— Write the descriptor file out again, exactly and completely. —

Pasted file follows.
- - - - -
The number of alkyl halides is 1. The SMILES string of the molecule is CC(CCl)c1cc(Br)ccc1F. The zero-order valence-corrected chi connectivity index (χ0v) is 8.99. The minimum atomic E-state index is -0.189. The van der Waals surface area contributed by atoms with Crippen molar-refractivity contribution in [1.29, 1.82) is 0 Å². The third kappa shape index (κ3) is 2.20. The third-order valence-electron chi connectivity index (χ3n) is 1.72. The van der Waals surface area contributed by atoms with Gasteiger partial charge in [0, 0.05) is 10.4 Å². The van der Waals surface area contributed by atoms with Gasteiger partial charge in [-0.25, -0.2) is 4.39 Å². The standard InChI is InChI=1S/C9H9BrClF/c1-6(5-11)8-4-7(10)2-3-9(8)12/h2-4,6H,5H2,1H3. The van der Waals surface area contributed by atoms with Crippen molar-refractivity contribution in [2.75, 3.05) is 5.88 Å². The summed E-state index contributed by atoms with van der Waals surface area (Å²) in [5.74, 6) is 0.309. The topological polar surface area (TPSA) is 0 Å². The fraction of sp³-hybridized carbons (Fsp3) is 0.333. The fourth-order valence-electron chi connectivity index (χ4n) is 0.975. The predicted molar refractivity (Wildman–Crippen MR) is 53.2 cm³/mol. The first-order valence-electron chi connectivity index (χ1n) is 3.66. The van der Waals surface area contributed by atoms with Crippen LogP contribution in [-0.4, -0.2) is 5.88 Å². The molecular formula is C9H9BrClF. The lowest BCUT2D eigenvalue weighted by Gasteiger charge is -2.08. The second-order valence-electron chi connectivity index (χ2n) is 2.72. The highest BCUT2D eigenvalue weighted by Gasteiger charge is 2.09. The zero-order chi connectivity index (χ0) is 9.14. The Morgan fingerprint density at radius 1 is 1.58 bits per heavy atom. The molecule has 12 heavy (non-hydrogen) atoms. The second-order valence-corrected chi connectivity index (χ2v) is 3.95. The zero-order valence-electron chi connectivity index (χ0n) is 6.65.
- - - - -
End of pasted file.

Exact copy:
The number of alkyl halides is 1. The SMILES string of the molecule is CC(CCl)c1cc(Br)ccc1F. The zero-order valence-corrected chi connectivity index (χ0v) is 8.99. The minimum atomic E-state index is -0.189. The van der Waals surface area contributed by atoms with Crippen molar-refractivity contribution in [1.29, 1.82) is 0 Å². The third kappa shape index (κ3) is 2.20. The third-order valence-electron chi connectivity index (χ3n) is 1.72. The van der Waals surface area contributed by atoms with Gasteiger partial charge in [0, 0.05) is 10.4 Å². The van der Waals surface area contributed by atoms with Gasteiger partial charge in [-0.25, -0.2) is 4.39 Å². The standard InChI is InChI=1S/C9H9BrClF/c1-6(5-11)8-4-7(10)2-3-9(8)12/h2-4,6H,5H2,1H3. The van der Waals surface area contributed by atoms with Crippen molar-refractivity contribution in [2.75, 3.05) is 5.88 Å². The summed E-state index contributed by atoms with van der Waals surface area (Å²) in [5.74, 6) is 0.309. The topological polar surface area (TPSA) is 0 Å². The fraction of sp³-hybridized carbons (Fsp3) is 0.333. The fourth-order valence-electron chi connectivity index (χ4n) is 0.975. The predicted molar refractivity (Wildman–Crippen MR) is 53.2 cm³/mol. The first-order valence-electron chi connectivity index (χ1n) is 3.66. The van der Waals surface area contributed by atoms with Crippen LogP contribution in [-0.4, -0.2) is 5.88 Å². The molecular formula is C9H9BrClF. The lowest BCUT2D eigenvalue weighted by Gasteiger charge is -2.08. The second-order valence-electron chi connectivity index (χ2n) is 2.72. The highest BCUT2D eigenvalue weighted by Gasteiger charge is 2.09. The zero-order chi connectivity index (χ0) is 9.14. The Morgan fingerprint density at radius 1 is 1.58 bits per heavy atom. The molecule has 12 heavy (non-hydrogen) atoms. The second-order valence-corrected chi connectivity index (χ2v) is 3.95. The zero-order valence-electron chi connectivity index (χ0n) is 6.65.